Vitamin D & C aid in muscle recovery and speed recovery from ACL injury.

Can vitamin D reduce muscular weakness in healthy and active adults? What role does vitamin C play in the recovery of knee injuries? Can simple vitamin supplements help the body with pain and stiffness due to vigorous exercise and do vitamins respectively improve healing after surgery? Scientists from  “USANA Health Sciences“ and researchers at TOSH (The Orthopedic Specialty Hospital), a special clinic for orthopedics in Utah, are trying to answer exactly these questions with a variety of studies.

With the first study, Tyler Barker Ph., physiologist at TOSH, and Brian Dixon PhD., USANA scientist, are trying to determine whether vitamin D can reduce muscular weaknesses after high impact athletic exercise. Vitamin D is known to prevent or reduce cardiovascular disease, and after all, the heart is just one big muscle. “The conclusion here is that vitamin D helps to shorten the recovery time by minimizing the muscle weakness“, Dr. Barker explains: „That could mean a significant difference in the individual performance and help prevent some of the unpleasant after-effects of high impact or unaccustomed exercise. In addition, it creates the basis for future studies at the molecular and cellular level“.

Dr. Barker classifies the study’s participants as “weekend warriors“, who are between 18 and 45 years old and to date have not taken any vitamin supplements. The athletes were randomly divided into three groups. One group receives placebos. The second group receives 200 IU and the third group 4000 IU (international unit) of a specifically formulated vitamin D nutritional supplement. The participants provide blood samples and their muscular strength is being measured, each time prior and after intense exercise. The scientists only test the participants during the winter months when the vitamin D levels are at their lowest levels. The study began this past winter and is expected to continue for an additional two to three years.

The second study involves patients of TOSH who have suffered injuries in the anterior cruciate ligament. The scientists hope that the study is going to help them find a complementary therapeutic approach for improving musclular strength after surgery. “As published in “Free Radical Biology and Medicine“, we discovered a connection between the plasma ascorbic acid concentrations prior to surgery and the muscular strength gain after the surgery“, said Dr. Barker: “Especially patients with a higher vitamin C levels before the surgery showed a better recovery process“.

According to the “National Institute of Health“ the human body requires vitamin C in order to produce collagen which the body uses to to create skin, scar tissue, tendons, ligaments and blood vessels. It supports the healing of wounds and maintaining cartilage tissue, bones and teeth. Vitamins C and E belong to the antioxidants that slow down the aging process and help to eliminate free radicals. Dr. Barker believes that lowering oxidative stress and adequate vitamin C and E levels can improve the chances of recovery after a cruciate ligament surgery.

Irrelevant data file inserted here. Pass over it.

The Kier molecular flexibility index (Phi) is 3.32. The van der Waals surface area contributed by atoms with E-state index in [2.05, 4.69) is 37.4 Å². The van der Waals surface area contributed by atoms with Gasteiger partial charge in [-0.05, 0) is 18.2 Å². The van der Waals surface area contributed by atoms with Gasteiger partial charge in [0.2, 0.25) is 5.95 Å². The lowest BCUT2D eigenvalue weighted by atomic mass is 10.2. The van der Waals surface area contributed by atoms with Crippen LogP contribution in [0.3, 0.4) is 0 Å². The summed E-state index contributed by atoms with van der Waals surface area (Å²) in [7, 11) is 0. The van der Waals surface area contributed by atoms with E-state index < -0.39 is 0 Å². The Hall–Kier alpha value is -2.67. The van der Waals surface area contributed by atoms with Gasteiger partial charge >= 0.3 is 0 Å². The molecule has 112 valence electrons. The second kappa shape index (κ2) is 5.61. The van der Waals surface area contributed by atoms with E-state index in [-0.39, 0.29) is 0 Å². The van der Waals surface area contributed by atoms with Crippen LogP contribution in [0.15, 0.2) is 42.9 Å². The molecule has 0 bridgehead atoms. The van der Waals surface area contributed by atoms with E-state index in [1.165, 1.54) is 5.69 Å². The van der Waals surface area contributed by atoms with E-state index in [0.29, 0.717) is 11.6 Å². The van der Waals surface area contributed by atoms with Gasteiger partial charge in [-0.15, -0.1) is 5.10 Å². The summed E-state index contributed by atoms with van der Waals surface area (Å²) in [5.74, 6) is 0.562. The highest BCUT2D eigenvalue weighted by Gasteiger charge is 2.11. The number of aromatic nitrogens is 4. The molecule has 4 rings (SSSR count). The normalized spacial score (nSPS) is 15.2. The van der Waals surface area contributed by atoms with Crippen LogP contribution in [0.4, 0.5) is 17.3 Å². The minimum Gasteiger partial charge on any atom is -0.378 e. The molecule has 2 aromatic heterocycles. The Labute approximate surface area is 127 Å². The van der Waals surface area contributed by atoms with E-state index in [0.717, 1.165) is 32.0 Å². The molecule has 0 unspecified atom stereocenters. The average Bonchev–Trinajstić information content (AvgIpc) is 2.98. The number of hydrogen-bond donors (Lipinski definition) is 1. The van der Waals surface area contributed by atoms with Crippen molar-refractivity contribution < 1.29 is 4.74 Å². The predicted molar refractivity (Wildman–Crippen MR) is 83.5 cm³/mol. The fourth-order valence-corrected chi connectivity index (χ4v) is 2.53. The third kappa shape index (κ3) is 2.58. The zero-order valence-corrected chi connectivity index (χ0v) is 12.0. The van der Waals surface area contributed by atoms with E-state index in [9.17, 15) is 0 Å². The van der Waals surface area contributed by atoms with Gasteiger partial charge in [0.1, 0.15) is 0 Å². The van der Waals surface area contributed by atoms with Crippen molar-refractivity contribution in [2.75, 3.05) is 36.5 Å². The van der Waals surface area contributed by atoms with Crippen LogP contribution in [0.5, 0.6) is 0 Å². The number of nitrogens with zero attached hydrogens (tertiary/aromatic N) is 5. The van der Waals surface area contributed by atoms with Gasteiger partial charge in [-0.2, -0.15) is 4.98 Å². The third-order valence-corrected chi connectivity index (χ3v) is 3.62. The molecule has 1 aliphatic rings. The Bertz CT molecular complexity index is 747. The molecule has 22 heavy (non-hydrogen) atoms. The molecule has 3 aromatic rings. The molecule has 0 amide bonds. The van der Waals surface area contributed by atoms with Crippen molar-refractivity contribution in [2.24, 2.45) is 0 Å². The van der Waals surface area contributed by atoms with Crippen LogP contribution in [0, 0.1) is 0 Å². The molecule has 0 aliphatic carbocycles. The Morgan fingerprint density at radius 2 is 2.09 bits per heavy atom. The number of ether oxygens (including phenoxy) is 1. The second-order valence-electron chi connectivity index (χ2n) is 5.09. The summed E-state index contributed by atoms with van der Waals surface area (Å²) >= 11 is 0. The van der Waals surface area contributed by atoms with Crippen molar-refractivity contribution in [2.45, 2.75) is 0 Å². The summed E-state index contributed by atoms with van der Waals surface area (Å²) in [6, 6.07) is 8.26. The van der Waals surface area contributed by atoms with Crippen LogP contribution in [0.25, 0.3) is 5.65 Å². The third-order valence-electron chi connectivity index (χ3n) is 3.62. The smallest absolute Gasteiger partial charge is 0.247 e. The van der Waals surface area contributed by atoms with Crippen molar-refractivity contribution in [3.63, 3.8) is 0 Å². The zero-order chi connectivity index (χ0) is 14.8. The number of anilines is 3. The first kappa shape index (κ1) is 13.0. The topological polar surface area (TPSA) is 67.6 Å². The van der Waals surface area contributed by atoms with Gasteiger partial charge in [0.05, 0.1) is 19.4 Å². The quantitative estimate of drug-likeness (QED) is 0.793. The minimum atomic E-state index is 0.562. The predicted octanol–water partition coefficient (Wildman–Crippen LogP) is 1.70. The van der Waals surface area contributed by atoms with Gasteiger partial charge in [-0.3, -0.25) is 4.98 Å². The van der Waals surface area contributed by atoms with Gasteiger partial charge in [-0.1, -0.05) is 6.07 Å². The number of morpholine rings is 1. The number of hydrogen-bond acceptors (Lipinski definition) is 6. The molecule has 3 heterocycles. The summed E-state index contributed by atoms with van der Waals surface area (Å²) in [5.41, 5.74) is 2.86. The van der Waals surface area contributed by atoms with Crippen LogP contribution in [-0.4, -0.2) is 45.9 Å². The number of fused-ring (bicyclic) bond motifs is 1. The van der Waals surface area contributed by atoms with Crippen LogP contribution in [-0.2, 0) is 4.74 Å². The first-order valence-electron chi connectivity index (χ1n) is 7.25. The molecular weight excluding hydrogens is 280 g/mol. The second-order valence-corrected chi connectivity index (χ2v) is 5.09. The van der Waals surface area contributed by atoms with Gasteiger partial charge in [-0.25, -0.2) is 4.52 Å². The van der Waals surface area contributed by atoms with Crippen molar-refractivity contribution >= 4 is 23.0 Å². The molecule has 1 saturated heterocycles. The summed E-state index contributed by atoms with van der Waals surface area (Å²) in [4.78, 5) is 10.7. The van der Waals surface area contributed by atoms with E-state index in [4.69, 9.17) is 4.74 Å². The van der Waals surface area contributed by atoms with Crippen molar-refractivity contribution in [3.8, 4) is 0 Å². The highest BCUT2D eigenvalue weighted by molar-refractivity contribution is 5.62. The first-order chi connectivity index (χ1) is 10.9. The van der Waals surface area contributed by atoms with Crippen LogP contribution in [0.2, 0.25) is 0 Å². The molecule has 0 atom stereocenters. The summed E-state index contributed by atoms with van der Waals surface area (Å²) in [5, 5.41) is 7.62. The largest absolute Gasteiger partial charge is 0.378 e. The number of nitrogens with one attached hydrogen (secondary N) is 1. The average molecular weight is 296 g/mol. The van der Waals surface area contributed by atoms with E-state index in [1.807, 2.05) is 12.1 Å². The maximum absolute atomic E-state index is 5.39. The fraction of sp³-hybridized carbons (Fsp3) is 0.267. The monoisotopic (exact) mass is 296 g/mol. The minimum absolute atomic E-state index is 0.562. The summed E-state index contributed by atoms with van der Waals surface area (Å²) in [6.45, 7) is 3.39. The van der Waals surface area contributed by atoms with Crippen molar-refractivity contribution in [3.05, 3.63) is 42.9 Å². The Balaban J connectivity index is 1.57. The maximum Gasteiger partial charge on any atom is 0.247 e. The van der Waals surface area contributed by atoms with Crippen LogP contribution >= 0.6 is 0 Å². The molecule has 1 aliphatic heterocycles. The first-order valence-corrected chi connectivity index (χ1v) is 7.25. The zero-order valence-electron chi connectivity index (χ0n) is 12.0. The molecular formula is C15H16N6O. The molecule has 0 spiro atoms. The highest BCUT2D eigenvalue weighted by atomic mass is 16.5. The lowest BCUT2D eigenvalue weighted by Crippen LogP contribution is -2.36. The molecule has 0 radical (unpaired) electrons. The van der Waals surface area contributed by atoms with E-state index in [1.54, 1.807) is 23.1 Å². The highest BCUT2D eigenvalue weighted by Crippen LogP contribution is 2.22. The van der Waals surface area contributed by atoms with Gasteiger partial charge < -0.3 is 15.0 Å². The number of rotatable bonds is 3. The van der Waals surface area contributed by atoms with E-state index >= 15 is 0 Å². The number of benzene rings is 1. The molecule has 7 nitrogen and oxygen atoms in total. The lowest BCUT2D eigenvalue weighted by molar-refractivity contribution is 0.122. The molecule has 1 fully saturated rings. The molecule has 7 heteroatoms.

Note that USANA Health Sciences provided supplements for use in these studies. USANA is also the supplement to choice used by the US Olympic ski team, snowboard team, speed skating teams, US Luge, along with numerous Canadian and international Olympic teams. USANA is also the only supplement the Women’s Tennis Association allows their players to use. In addition there are numerous individual Olympic, professional, and amateur athletes using the USANA products. To support these athletes USANA has funded numerous research studies to help elite athletes improve their sports performance, enhance post workout recovery, and aid in injury recovery.

Use nutrition, hygiene in defense against the H1N1 swine flu:

Question: Is there a vitamin, mineral, herb, spice, food or drink that can help ward off swine flu or lessen its severity?

Answer: The H1N1 virus (the one that causes swine flu) is so new that there hasn’t been time to come up with specific nutrient recommendations yet. You should follow the same nutritional strategies you’d take to prevent and treat influenzas of any sort:

Keep your body functioning its best with a basic healthy eating plan — mostly fruits and vegetables, lean meat, nuts, 100 percent whole grains.

During flu season, highlight foods like apples, broccoli, tea and red onions. These are rich in a flavonoid called quercetin, which has been shown to keep immunity running high even when your body is tired.

Eat chicken soup, and take 500 milligrams of vitamin C twice a day; these help your immune system produce more disease-fighting cells to kill invading viruses.

However, the two most important things you can do to ward off the flu aren’t even related to what you eat or drink.

First, and most important, wash your hands. With soap and water. For 15 to 20 seconds. Let us repeat — if you shake hands, touch something, prepare food to eat, finish eating or if you have just flushed, hit the suds. Carry an alcohol-based sanitizer for situations where there is no soap and water.

Second, get a grip on stress. The more you’re stressed, the greater your risk of infections.